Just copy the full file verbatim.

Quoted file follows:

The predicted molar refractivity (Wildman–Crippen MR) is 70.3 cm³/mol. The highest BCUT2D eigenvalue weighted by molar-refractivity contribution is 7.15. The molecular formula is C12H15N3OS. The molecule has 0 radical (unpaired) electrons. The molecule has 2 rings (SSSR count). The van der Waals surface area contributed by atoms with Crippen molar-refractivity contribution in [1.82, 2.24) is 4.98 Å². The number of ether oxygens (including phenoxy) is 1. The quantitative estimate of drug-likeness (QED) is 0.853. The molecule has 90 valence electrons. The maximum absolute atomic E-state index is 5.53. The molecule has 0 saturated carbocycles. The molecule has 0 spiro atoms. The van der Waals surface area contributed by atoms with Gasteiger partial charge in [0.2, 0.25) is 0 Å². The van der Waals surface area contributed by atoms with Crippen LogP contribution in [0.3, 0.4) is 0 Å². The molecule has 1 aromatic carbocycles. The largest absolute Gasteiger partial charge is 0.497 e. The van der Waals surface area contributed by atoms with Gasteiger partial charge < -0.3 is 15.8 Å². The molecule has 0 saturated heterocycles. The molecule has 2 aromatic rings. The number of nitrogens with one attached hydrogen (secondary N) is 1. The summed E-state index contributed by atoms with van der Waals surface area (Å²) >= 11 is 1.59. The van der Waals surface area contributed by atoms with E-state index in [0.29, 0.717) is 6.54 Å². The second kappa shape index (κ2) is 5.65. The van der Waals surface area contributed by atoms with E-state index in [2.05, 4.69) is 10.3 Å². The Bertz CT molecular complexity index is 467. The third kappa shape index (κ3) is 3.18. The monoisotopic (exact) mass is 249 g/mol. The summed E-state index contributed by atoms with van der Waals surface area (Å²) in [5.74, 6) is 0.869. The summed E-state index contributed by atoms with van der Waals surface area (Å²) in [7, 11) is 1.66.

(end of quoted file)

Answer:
The predicted molar refractivity (Wildman–Crippen MR) is 70.3 cm³/mol. The highest BCUT2D eigenvalue weighted by molar-refractivity contribution is 7.15. The molecular formula is C12H15N3OS. The molecule has 0 radical (unpaired) electrons. The molecule has 2 rings (SSSR count). The van der Waals surface area contributed by atoms with Crippen molar-refractivity contribution in [1.82, 2.24) is 4.98 Å². The number of ether oxygens (including phenoxy) is 1. The quantitative estimate of drug-likeness (QED) is 0.853. The molecule has 90 valence electrons. The maximum absolute atomic E-state index is 5.53. The molecule has 0 saturated carbocycles. The molecule has 0 spiro atoms. The van der Waals surface area contributed by atoms with Gasteiger partial charge in [0.2, 0.25) is 0 Å². The van der Waals surface area contributed by atoms with Crippen LogP contribution in [0.3, 0.4) is 0 Å². The molecule has 1 aromatic carbocycles. The largest absolute Gasteiger partial charge is 0.497 e. The van der Waals surface area contributed by atoms with Gasteiger partial charge < -0.3 is 15.8 Å². The molecule has 0 saturated heterocycles. The molecule has 2 aromatic rings. The number of nitrogens with one attached hydrogen (secondary N) is 1. The summed E-state index contributed by atoms with van der Waals surface area (Å²) >= 11 is 1.59. The van der Waals surface area contributed by atoms with E-state index in [0.29, 0.717) is 6.54 Å². The second kappa shape index (κ2) is 5.65. The van der Waals surface area contributed by atoms with E-state index in [2.05, 4.69) is 10.3 Å². The Bertz CT molecular complexity index is 467. The third kappa shape index (κ3) is 3.18. The monoisotopic (exact) mass is 249 g/mol. The summed E-state index contributed by atoms with van der Waals surface area (Å²) in [5.74, 6) is 0.869. The summed E-state index contributed by atoms with van der Waals surface area (Å²) in [7, 11) is 1.66.